The internecine conflict with NCA pits high-sulfur coal producers in the East versus low-sulfur coal producers in the West. A partial solution to the acid rain problem is to increase use of low-sulfur coal, which creates less sulfur dioxide emission. But high-sulfur coal producers argue that such a move will cost them more than 40,000 mining jobs, and nearly four times that number in related fields.
Officially, then, the high-sulfur group is against any new legislation which would mandate reduction in sulfur dioxide emissions. In private, however, the lobby hints that, if push comes to shove, it would opt for legislation requiring the installation of costly scrubbers in coal-burning power plants--thereby obviating the need for low-sulfur coal.
Very much aware of their compatriots' intentions, the low-sulfur producers have formed another lobbying group: Alliance for Clean Energy, which advocates the use of low-sulfur coal.
The two methods of sulfur emissions reduction most often mentioned--using low-sulfur coal or installing scrubbers--both carry unseen but heavy baggage, political and economic. Utility spokesmen in states that produce high-sulfur coal say they cannot afford to ignore regulatory commissions sensitive to miners and their unions. And under the 1970 Clean Air Act, state governors can stop utilities from using out-of-state coal.
Economic considerations make scrubbers an unattractive option. A typical scrubber costs about a third of the price of a new coal-burning power plant, and uses 5 to 8 percent of the plant's electrical output. In addition, most scrubbers themselves produce an undesirable pollutant: calcium sulfite.
The last plan proposed by EPA Administrator Ruckelshaus would have reduced sulfur dioxide emissions by 3.4 million tons (less than a third of the environmentalists demands) at a cost of $1.5 to $2.5 billion. Budget Director David Stockman says that even such a modest program is too expensive. He flippantly charges that such a plan would cost taxpayers "$5000 a fish."
Some Congressmen have meanwhile gone ahead on the issue. A bill co-sponsored by Democrats Henry Waxman and Gerald Sikorski spreads the burden of paying for emissions reductions. Under the plan, a 1 cent per kilowatt tax would be levied nationwide on utility customers. The $2 billion raised by the tax would be used to subsidize scrubbers for the dirtiest Midwestern power plants. Tax revenues would finance nearly 90 percent of the cost of the scrubbers, which could reduce sulfur-dioxide emissions by about 40 percent in 10 years' time.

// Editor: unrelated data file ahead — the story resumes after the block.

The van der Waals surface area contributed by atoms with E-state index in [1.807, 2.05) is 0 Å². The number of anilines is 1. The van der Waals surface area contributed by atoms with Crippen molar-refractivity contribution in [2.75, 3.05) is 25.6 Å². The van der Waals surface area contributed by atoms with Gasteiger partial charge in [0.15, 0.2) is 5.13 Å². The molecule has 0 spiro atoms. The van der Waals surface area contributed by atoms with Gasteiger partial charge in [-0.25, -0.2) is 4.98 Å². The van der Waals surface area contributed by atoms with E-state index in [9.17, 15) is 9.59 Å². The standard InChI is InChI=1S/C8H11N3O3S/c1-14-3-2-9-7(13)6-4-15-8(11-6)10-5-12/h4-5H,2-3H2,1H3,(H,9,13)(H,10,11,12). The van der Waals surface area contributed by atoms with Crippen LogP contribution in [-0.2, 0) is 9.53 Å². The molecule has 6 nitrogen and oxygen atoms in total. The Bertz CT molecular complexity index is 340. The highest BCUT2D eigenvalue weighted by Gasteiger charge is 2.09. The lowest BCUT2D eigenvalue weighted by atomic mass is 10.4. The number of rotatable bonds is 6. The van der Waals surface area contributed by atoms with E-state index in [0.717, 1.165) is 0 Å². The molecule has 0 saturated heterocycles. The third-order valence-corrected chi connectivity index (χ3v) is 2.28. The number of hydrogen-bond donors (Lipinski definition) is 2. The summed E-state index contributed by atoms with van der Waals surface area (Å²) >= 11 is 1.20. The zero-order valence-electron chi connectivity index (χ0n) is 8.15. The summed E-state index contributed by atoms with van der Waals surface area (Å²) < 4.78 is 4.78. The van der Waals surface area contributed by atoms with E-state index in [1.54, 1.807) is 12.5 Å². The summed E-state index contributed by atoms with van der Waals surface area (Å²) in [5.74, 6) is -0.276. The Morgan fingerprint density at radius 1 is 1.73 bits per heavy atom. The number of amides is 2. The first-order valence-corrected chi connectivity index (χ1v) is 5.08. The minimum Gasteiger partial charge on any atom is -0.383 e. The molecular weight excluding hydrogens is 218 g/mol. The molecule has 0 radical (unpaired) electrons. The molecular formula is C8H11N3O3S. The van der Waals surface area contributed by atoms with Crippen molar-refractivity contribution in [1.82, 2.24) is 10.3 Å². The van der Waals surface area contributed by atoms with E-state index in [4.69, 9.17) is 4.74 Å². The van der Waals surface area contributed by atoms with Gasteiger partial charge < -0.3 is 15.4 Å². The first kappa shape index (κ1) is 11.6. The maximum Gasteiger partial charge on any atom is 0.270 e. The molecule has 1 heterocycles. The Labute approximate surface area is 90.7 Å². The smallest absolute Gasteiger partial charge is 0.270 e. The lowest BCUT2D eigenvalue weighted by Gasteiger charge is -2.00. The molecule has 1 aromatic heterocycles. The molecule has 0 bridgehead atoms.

But acid rain legislation has thus far been blocked by Energy and Commerce Committee Chairman John Dingell of Michigan. He and other Midwestern congressmen contend that most bills would unfairly require their constituents to foot the bill for reductions in sulfur dioxide emissions.
Dingell has been myopically intransigent on this matter, and it's time that he started compromising. For one thing, Congress will eventually have to address the acid rain problem anyway. But more important, a consensus on the issue among Democrats could prove an asset at the polls this fall.
The Waxman bill--or something like it--probably provides the best hope for a bipartisan acid rain plan. It wisely minimizes conflict between regions and interest groups by fairly spreading the burden of reducing sulfur-dioxide emissions.
Utilities favor a tax on fossil fuels, as car exhausts are partly implicated in acid rain. The proposal might be a good addition to a compromise, "spread the burden" plan.
BUT THE CHIEF obstacle to an acid rain bill is currently the Reagan Administration. By systematically ignoring the acid rain, the Administration has fumbled one of its few opportunities for favorable publicity on the environmental front. The results are in and Reagan can no longer legitimately plead ignorance on the issue. Any more foot dragging is an insult to anyone concerned with America's natural resources, and to out northern neighbor.